119 Main Street
New Paltz, NY 12561
Lunch & Dinner, 7 Days
Every regional cuisine has unique characteristics, usually predicated on the local food crops, regional herbs and spices, and local cultural or religious preferences – or taboos. Nowhere is this more in focus than in the cuisine of Thailand. Like many eastern cuisines, the cook will balance sweet with sour, salty with spicy. Appearance and texture is given more attention than in western cookery, with picture perfect presentations typically plated on serving vessels suitable for gallery viewing all by themselves.
Among the myriad styles of cookery, I find Thai cooking unique for a number of reasons. Like everyone else, they focus on their own regional aromatic herbs and spices: lemongrass is probably the most well known, or galangal, a ginger-like addition to many dishes often mixed with lime juice. Unique Thai curries are often featured, along with coconut milk, and different types of chilies.
What I find most fascinating however is the way that the flavor components of Thai cooking do not blend together in our traditional sense. For example, in western European cooking, you would blend equal parts of onion, celery, and carrot to form a mirepoix. That culinary standard – or the regional variations on that theme: sofrito, the trinity, etc. – are the base for thousands of recipes and the result has its own unique flavor. Not so in Thai cooking. You blend the spicy, salty, sweet and sour components together in a dish, but they do not really “blend” together. Each flavor remains, and bounces around in your mouth, one distinct from the other, but all at once. I find it fascinating, and distinctly Thai.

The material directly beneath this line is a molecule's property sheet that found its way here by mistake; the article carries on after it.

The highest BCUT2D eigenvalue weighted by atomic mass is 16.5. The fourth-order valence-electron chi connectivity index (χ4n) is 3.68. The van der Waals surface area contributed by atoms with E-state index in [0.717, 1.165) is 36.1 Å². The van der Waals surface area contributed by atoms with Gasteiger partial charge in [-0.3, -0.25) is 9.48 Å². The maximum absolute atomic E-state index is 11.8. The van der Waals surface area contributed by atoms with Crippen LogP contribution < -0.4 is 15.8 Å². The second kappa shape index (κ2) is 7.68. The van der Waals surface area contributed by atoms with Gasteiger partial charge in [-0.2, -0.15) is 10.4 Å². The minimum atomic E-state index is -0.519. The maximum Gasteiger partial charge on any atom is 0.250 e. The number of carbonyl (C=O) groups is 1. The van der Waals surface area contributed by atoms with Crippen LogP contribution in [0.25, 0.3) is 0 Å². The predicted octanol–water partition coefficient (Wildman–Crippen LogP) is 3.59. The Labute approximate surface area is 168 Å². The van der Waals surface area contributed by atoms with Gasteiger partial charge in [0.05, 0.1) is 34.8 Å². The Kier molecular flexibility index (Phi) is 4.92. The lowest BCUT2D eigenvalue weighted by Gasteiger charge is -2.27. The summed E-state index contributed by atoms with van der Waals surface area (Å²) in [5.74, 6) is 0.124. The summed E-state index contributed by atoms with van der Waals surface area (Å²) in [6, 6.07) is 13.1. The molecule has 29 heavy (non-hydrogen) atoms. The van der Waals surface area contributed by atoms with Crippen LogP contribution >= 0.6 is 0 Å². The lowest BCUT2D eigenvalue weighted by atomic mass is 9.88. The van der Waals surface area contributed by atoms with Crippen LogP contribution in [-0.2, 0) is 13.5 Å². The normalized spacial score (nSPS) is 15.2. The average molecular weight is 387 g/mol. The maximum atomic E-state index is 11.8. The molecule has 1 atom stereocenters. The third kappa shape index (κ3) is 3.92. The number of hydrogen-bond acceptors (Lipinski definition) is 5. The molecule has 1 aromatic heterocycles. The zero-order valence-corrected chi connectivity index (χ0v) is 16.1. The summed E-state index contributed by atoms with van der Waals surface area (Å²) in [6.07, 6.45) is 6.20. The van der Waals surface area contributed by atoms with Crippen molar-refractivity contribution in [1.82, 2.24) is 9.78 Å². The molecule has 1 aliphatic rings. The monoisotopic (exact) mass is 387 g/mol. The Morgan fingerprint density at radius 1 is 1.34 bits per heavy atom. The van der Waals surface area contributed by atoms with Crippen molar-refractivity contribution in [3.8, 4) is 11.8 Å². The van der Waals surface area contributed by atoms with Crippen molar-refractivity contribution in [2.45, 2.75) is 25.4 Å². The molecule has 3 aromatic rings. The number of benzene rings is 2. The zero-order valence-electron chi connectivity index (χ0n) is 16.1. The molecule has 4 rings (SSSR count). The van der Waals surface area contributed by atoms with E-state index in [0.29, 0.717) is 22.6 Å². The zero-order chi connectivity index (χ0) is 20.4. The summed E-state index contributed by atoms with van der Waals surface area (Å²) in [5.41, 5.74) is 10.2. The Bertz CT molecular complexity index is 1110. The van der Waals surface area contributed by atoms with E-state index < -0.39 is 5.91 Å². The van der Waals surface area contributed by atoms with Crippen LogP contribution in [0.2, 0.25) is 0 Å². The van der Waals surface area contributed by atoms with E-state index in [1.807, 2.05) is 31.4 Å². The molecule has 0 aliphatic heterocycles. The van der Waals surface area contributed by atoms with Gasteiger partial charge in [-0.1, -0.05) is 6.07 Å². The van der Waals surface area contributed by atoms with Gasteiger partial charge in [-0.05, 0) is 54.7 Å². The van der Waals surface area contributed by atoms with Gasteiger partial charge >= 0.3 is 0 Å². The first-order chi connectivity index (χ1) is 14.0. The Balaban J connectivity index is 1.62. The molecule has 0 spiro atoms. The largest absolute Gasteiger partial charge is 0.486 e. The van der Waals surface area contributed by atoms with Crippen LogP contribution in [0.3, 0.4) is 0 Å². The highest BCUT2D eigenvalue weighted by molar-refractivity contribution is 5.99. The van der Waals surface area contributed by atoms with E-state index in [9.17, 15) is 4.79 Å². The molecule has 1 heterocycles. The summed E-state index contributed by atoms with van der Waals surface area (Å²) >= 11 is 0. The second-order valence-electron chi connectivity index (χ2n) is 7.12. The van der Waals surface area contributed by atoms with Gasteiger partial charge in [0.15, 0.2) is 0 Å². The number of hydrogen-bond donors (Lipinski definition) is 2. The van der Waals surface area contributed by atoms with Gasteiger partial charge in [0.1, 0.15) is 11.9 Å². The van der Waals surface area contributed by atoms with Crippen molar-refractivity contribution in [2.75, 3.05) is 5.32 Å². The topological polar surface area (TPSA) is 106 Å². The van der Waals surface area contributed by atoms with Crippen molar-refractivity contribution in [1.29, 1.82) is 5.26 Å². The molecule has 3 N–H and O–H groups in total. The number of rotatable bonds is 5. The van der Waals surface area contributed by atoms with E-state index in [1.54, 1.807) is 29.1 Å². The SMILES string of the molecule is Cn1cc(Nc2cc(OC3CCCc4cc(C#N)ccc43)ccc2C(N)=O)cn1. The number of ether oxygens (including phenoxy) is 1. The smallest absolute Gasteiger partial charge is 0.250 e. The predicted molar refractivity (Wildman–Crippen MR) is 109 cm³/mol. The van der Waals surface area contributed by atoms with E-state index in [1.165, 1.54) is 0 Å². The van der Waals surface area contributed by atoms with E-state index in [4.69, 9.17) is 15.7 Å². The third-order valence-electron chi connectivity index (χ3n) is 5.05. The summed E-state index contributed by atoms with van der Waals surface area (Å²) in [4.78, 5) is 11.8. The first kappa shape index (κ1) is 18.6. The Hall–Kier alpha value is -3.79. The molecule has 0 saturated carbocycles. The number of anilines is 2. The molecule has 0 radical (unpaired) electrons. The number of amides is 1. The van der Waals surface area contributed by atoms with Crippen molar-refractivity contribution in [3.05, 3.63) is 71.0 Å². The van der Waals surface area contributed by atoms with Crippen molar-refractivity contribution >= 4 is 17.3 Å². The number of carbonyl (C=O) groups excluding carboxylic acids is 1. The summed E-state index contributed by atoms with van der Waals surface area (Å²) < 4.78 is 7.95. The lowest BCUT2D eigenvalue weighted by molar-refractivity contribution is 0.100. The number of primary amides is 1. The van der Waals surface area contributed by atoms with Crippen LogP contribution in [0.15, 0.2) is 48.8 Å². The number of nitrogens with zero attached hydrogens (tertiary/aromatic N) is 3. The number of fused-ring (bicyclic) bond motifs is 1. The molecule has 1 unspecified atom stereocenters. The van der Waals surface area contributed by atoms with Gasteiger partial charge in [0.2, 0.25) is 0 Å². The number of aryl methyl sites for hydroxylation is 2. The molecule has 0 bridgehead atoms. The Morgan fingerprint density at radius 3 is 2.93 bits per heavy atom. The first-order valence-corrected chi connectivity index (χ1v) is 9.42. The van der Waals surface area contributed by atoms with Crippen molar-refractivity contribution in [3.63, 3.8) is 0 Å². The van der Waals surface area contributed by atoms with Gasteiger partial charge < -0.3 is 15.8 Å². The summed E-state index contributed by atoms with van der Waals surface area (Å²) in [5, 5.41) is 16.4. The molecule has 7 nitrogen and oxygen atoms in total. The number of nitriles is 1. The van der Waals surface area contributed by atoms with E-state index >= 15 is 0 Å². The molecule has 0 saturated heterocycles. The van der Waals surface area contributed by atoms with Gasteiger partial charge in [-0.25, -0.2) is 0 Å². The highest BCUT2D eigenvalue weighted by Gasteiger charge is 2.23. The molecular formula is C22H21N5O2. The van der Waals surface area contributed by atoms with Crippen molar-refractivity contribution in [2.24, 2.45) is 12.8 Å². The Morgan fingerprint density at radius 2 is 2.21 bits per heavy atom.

The menu here at Bangkok Café offers examples of all of the above, and the kitchen executes them well. They also have a very nice bar with a selection of Thai beers, and a serviceable choice of wine if that is your preference. (But that’s just not done with Thai food).
On our last visit we sampled a number of appetizers: grilled marinated beef, skewers of grilled chicken satay, and a wonderful bowl of spicy Tom Yum soup, a Thai classic frequently paired with shrimp or a mix of seafood. The kitchen here offers both variations.
If I had to choose a favorite dish, and the one not to be missed, it would be another classic Thai standard, Pad Thai – rice noodle, tossed with egg, bean sprouts, and minced green onion, served with ground peanuts. Delicious.
According to the restaurant’s Facebook Page, live entertainment is provided frequently on Saturday nights.